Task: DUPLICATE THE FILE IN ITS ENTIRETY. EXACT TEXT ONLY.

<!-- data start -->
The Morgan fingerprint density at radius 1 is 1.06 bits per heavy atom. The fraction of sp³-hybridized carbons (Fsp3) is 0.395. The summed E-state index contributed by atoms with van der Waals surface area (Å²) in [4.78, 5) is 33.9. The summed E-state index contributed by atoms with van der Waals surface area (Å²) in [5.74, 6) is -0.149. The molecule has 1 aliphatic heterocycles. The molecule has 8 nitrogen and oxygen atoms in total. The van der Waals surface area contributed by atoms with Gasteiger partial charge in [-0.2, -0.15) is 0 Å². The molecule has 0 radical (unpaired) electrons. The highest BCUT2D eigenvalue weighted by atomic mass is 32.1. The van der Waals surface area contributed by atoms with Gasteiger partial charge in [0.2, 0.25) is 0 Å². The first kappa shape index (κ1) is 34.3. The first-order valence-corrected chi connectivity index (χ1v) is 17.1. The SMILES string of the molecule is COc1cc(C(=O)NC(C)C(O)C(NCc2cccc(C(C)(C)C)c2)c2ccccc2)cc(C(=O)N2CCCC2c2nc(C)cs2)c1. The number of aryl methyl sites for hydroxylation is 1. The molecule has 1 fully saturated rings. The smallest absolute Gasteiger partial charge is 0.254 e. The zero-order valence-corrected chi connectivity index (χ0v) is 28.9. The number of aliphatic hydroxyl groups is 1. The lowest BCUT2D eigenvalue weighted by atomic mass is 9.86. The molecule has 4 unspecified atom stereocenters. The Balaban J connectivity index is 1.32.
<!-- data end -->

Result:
The Morgan fingerprint density at radius 1 is 1.06 bits per heavy atom. The fraction of sp³-hybridized carbons (Fsp3) is 0.395. The summed E-state index contributed by atoms with van der Waals surface area (Å²) in [4.78, 5) is 33.9. The summed E-state index contributed by atoms with van der Waals surface area (Å²) in [5.74, 6) is -0.149. The molecule has 1 aliphatic heterocycles. The molecule has 8 nitrogen and oxygen atoms in total. The van der Waals surface area contributed by atoms with Gasteiger partial charge in [-0.2, -0.15) is 0 Å². The molecule has 0 radical (unpaired) electrons. The highest BCUT2D eigenvalue weighted by atomic mass is 32.1. The van der Waals surface area contributed by atoms with Gasteiger partial charge in [0.2, 0.25) is 0 Å². The first kappa shape index (κ1) is 34.3. The first-order valence-corrected chi connectivity index (χ1v) is 17.1. The SMILES string of the molecule is COc1cc(C(=O)NC(C)C(O)C(NCc2cccc(C(C)(C)C)c2)c2ccccc2)cc(C(=O)N2CCCC2c2nc(C)cs2)c1. The number of aryl methyl sites for hydroxylation is 1. The molecule has 1 fully saturated rings. The smallest absolute Gasteiger partial charge is 0.254 e. The zero-order valence-corrected chi connectivity index (χ0v) is 28.9. The number of aliphatic hydroxyl groups is 1. The lowest BCUT2D eigenvalue weighted by atomic mass is 9.86. The molecule has 4 unspecified atom stereocenters. The Balaban J connectivity index is 1.32.